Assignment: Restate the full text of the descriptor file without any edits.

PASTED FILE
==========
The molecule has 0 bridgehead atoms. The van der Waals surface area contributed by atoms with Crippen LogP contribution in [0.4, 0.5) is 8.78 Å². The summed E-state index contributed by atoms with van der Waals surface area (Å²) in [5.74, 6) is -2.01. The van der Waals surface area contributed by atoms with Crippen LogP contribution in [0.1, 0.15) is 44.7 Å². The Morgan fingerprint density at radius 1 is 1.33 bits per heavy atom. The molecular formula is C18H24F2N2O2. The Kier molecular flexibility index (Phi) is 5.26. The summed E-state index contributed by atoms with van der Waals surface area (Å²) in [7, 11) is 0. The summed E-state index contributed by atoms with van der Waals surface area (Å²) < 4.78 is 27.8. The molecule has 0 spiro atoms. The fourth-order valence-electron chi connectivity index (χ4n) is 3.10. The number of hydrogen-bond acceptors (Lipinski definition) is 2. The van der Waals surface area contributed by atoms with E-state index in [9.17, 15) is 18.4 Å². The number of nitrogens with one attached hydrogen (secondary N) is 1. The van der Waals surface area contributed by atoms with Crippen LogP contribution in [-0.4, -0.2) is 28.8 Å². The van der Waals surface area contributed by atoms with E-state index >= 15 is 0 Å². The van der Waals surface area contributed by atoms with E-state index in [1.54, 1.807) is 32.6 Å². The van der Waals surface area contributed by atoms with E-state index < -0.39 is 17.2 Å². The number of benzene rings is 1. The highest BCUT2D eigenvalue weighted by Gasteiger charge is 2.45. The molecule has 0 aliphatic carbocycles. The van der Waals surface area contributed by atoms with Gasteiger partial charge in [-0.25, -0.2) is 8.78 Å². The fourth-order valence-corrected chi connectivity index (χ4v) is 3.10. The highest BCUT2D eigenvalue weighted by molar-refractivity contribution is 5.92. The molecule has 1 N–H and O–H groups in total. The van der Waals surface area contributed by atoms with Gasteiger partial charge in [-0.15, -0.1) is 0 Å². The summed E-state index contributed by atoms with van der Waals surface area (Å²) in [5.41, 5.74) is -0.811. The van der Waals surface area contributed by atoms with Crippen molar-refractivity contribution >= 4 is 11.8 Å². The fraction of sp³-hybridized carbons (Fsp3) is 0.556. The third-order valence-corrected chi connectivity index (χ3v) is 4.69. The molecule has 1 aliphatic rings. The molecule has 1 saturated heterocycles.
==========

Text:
The molecule has 0 bridgehead atoms. The van der Waals surface area contributed by atoms with Crippen LogP contribution in [0.4, 0.5) is 8.78 Å². The summed E-state index contributed by atoms with van der Waals surface area (Å²) in [5.74, 6) is -2.01. The van der Waals surface area contributed by atoms with Crippen LogP contribution in [0.1, 0.15) is 44.7 Å². The Morgan fingerprint density at radius 1 is 1.33 bits per heavy atom. The molecular formula is C18H24F2N2O2. The Kier molecular flexibility index (Phi) is 5.26. The summed E-state index contributed by atoms with van der Waals surface area (Å²) in [7, 11) is 0. The summed E-state index contributed by atoms with van der Waals surface area (Å²) < 4.78 is 27.8. The molecule has 0 spiro atoms. The fourth-order valence-electron chi connectivity index (χ4n) is 3.10. The number of hydrogen-bond acceptors (Lipinski definition) is 2. The van der Waals surface area contributed by atoms with E-state index in [9.17, 15) is 18.4 Å². The number of nitrogens with one attached hydrogen (secondary N) is 1. The van der Waals surface area contributed by atoms with Crippen LogP contribution in [-0.4, -0.2) is 28.8 Å². The van der Waals surface area contributed by atoms with E-state index >= 15 is 0 Å². The van der Waals surface area contributed by atoms with E-state index in [1.54, 1.807) is 32.6 Å². The van der Waals surface area contributed by atoms with E-state index < -0.39 is 17.2 Å². The number of benzene rings is 1. The highest BCUT2D eigenvalue weighted by Gasteiger charge is 2.45. The molecule has 0 aliphatic carbocycles. The van der Waals surface area contributed by atoms with Gasteiger partial charge in [-0.25, -0.2) is 8.78 Å². The fourth-order valence-corrected chi connectivity index (χ4v) is 3.10. The highest BCUT2D eigenvalue weighted by molar-refractivity contribution is 5.92. The molecule has 1 N–H and O–H groups in total. The van der Waals surface area contributed by atoms with Gasteiger partial charge in [-0.15, -0.1) is 0 Å². The summed E-state index contributed by atoms with van der Waals surface area (Å²) in [5.41, 5.74) is -0.811. The van der Waals surface area contributed by atoms with Crippen molar-refractivity contribution >= 4 is 11.8 Å². The fraction of sp³-hybridized carbons (Fsp3) is 0.556. The third-order valence-corrected chi connectivity index (χ3v) is 4.69. The molecule has 1 aliphatic rings. The molecule has 1 saturated heterocycles.